"Sento mancare qualcosa."

Translation:I feel something missing.

July 20, 2013



What a weird sentence.

July 20, 2013


I said "I feel I'm missing something!"

August 25, 2013


What does this mean exactly: "I feel something is missing," or "I feel I am missing something?"

October 5, 2013


They have subtly different meanings. Both are perfectly fine sentences for a native English speaker.

"I feel I am missing something" means you have a nagging uncertainty in your mind that you have forgotten something (like the feeling you get when you leave home and you are not sure if you locked the door), or that you are not understanding something vital (like you are learning some mathematics and almost understand it, but not quite).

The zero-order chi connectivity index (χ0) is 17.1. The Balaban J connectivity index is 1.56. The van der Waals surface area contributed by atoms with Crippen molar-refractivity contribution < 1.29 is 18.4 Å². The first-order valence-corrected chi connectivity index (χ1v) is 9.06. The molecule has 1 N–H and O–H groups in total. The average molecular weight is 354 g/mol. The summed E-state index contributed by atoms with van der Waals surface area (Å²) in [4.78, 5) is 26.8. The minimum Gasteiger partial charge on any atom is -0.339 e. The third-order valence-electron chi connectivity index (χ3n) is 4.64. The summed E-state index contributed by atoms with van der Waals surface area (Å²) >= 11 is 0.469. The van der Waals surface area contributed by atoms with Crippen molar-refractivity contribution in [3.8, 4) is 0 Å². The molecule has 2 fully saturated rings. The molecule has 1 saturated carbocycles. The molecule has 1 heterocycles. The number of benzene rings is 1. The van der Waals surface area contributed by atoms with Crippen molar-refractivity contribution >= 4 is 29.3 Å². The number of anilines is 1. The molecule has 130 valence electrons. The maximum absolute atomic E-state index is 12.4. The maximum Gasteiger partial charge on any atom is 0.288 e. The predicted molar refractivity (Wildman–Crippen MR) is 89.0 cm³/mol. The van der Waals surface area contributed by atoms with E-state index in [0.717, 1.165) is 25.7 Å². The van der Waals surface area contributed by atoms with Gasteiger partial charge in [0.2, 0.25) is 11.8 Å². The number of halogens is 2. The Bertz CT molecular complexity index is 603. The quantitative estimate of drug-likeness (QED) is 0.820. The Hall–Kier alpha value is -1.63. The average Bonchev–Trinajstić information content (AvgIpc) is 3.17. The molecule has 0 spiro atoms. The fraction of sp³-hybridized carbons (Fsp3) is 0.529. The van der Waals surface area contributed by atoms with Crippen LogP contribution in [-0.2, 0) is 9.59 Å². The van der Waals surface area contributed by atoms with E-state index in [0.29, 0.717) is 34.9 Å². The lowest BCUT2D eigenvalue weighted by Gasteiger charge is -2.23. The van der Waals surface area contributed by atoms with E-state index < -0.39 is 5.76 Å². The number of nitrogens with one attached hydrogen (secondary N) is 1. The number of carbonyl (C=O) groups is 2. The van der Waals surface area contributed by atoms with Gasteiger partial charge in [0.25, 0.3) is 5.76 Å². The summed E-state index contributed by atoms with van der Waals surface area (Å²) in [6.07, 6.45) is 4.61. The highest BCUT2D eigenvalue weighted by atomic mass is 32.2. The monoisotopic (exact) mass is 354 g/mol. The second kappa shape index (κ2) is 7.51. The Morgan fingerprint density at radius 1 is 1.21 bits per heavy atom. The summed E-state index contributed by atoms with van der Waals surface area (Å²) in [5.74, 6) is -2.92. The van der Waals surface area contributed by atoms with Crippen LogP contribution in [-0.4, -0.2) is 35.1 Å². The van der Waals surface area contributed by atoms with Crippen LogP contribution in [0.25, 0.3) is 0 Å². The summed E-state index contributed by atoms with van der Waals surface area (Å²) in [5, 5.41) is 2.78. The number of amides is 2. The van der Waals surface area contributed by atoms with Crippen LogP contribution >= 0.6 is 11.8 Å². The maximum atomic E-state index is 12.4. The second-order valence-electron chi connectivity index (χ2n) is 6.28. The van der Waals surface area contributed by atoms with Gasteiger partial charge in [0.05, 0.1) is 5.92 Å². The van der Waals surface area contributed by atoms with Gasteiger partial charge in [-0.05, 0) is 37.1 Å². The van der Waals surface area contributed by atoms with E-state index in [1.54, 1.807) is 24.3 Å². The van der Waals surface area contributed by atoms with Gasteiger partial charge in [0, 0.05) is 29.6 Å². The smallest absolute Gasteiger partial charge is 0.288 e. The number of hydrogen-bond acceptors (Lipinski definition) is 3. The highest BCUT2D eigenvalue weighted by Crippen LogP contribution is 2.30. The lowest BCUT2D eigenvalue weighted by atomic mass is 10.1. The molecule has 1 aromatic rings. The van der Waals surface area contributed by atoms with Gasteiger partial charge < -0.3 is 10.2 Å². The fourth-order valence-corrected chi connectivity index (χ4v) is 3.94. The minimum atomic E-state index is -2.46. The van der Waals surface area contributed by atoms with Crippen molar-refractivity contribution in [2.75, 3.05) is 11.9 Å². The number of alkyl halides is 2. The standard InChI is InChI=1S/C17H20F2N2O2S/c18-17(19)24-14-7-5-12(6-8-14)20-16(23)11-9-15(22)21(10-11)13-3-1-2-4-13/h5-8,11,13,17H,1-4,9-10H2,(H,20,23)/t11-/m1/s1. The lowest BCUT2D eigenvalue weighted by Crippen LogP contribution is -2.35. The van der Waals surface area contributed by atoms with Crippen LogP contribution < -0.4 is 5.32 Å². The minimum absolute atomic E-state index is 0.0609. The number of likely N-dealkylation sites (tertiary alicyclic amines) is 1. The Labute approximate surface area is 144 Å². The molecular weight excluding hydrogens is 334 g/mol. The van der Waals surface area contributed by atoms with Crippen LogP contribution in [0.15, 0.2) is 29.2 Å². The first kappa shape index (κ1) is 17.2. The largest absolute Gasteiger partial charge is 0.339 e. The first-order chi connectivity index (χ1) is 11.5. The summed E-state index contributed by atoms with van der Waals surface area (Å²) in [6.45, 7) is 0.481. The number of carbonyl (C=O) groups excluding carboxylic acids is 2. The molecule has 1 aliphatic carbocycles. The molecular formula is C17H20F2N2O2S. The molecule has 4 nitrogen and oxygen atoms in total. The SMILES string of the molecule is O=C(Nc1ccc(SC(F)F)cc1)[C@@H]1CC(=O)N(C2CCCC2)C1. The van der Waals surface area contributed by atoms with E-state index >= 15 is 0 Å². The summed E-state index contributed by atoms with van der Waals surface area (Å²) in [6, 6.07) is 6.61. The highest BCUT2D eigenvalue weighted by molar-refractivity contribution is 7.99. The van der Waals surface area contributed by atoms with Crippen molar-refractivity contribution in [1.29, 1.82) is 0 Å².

"I feel something is missing" is similar, only the forgotten thing is not your fault in this case. For example, the feeling you get if you taste a meal and there is not enough flavour, or if you see a Christmas tree and there is no angel on top.

I don't know which of those concepts the Italian sentence captures, though, if any!

December 2, 2013


Thank you. Yes, I see there is a distinction in English. Just wondering if this same phrase works for both situations in Italian.

December 2, 2013
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